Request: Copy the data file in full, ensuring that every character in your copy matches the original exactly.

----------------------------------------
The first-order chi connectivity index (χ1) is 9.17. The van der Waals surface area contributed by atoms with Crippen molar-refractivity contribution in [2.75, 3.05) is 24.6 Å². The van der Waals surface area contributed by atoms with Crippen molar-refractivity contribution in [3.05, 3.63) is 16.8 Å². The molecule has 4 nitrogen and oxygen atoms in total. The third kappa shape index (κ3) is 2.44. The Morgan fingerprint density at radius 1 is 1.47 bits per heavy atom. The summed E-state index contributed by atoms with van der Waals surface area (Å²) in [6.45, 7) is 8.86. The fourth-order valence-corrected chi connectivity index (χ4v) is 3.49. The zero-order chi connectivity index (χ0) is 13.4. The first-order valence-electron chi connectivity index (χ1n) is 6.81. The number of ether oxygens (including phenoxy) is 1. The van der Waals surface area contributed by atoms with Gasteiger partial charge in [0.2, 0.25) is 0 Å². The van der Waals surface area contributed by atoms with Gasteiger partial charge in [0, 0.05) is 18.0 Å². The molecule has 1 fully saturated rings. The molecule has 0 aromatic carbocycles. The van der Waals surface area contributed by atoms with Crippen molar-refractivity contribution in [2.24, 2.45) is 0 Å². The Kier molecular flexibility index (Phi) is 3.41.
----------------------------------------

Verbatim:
The first-order chi connectivity index (χ1) is 9.17. The van der Waals surface area contributed by atoms with Crippen molar-refractivity contribution in [2.75, 3.05) is 24.6 Å². The van der Waals surface area contributed by atoms with Crippen molar-refractivity contribution in [3.05, 3.63) is 16.8 Å². The molecule has 4 nitrogen and oxygen atoms in total. The third kappa shape index (κ3) is 2.44. The Morgan fingerprint density at radius 1 is 1.47 bits per heavy atom. The summed E-state index contributed by atoms with van der Waals surface area (Å²) in [6.45, 7) is 8.86. The fourth-order valence-corrected chi connectivity index (χ4v) is 3.49. The zero-order chi connectivity index (χ0) is 13.4. The first-order valence-electron chi connectivity index (χ1n) is 6.81. The number of ether oxygens (including phenoxy) is 1. The van der Waals surface area contributed by atoms with Gasteiger partial charge in [0.2, 0.25) is 0 Å². The van der Waals surface area contributed by atoms with Gasteiger partial charge in [0, 0.05) is 18.0 Å². The molecule has 1 fully saturated rings. The molecule has 0 aromatic carbocycles. The van der Waals surface area contributed by atoms with Crippen molar-refractivity contribution in [2.24, 2.45) is 0 Å². The Kier molecular flexibility index (Phi) is 3.41.